“So word is Mrs. Perkins might not be your favorite teacher?” he asked as he leaned back to look at me. He seemed vaguely amused and that beat being upset with me. I'll take it.
“I had to use the bathroom. She told me to go on my own time, not hers. Like she owns me.”
He sighed. “I hate that. She's actually gotten into trouble for that before. Some kid wet his pants last year or something,” he replied.
“I don't like all the rules,” I told him.
“I know. If that was the worst thing that happened, though, I'd say the day was a success. Did you get any homework?”
“Some,” I said sullenly. “Isn't it enough to be stuck in that building all day, going from designated place to designated place? Why do I have to take it home with me as well?”
“There are actually some studies,” May said, interjecting. “They say that homework has a negative, stressful effect. I'm all in favor, even if I didn't read the study or know why they reached their conclusions!”
“I'm here! I'm here! Now, let's get out of here!” Piper said as she walked quickly to the car. “Heard you and Mrs. Perkins are besties, Ehr.”
I frowned at her and she laughed. Tris tousled my hair affectionately and climbed in the back seat with me for the ride home.
The structure that came with daily life was hard to get used to. On the one hand it was good to know what was coming and when but on the other hand it also lent itself to dreading knowing something was coming. Like meeting with the school social worker as a for instance. The unexpected, though, were all the more jarring for their breaking up that structure and routine. Things like this anniversary gift. Tris had yet to bring it up but I was sure the question of what was to be given and when was lurking somewhere just beneath the surface. Was he waiting for me to make the first move?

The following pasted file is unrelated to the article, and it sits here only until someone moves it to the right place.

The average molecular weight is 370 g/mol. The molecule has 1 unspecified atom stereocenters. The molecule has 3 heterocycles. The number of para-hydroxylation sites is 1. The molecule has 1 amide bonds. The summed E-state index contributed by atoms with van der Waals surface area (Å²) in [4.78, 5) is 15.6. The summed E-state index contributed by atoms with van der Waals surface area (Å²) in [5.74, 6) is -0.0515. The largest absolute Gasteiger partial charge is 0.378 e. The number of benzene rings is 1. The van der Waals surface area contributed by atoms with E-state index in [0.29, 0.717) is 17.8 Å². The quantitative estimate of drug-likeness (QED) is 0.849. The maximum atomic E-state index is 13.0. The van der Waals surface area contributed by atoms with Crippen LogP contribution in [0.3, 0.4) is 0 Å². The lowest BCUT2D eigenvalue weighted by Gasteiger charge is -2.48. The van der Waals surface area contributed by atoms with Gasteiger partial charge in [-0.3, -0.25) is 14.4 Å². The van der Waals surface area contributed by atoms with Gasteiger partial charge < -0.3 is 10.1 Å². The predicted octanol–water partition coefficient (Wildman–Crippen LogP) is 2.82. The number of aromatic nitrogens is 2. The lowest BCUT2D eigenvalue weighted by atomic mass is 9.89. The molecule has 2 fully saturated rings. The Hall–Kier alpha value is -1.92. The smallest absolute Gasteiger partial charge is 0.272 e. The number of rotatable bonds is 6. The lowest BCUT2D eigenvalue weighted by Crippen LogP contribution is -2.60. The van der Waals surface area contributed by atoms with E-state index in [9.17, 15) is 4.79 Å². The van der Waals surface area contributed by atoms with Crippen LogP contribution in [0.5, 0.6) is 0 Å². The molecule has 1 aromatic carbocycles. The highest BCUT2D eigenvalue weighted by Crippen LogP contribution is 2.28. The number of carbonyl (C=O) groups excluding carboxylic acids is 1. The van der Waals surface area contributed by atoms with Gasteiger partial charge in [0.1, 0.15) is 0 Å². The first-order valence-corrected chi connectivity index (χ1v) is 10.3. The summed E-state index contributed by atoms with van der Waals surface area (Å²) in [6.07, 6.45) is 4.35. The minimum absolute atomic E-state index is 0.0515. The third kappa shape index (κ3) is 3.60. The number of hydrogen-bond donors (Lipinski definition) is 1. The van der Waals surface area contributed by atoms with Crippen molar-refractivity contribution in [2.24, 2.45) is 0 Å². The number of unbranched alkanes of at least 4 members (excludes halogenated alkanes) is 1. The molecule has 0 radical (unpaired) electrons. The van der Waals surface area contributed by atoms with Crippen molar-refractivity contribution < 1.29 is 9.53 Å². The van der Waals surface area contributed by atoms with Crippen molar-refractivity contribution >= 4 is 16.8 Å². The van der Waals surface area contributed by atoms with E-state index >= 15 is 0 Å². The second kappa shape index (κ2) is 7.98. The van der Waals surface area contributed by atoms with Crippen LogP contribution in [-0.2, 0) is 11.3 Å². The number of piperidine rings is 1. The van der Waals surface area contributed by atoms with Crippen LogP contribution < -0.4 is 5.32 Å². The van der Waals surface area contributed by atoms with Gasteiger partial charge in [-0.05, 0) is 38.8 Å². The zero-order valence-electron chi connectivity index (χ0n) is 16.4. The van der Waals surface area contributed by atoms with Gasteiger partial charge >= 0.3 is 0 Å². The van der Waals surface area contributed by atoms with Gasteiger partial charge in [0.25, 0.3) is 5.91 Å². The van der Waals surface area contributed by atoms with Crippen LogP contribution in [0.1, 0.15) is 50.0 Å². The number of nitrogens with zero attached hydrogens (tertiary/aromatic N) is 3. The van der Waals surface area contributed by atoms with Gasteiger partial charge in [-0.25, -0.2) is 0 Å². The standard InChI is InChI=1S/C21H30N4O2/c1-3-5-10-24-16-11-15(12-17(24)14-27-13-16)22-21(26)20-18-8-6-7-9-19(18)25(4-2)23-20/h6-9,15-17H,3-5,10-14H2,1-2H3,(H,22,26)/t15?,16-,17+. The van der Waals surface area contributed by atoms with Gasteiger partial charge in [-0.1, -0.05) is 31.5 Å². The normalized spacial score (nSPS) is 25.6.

That was patently stupid and one thing Tris was not was that. My musing came to an end with Beth entering my room.
“How did you do?”
I glanced at her and at the screen of the laptop she'd lent me. While I had to catch up on a great many things, math was the worst of them. I could spell and punctuate with no problem, given my reading, but I'd had very little exposure to math and it showed. Beth had me working on some math help websites that she'd found and wanted me to practice for a set amount of time each night. Instead of doing that I'd let my mind wander.
“Uh, I kind of got to thinking about other things.”
“Oh? Penny for your thoughts?” she said with a smile and leaned against the small desk.
“Not sure they're worth that much,” I said ruefully. “It's daunting, though. The world you live in, I mean.”
“Really?” she asked with her eyebrows climbing her forehead. “I'd think the safety and stability would be very appealing, especially since you have something to compare it to.”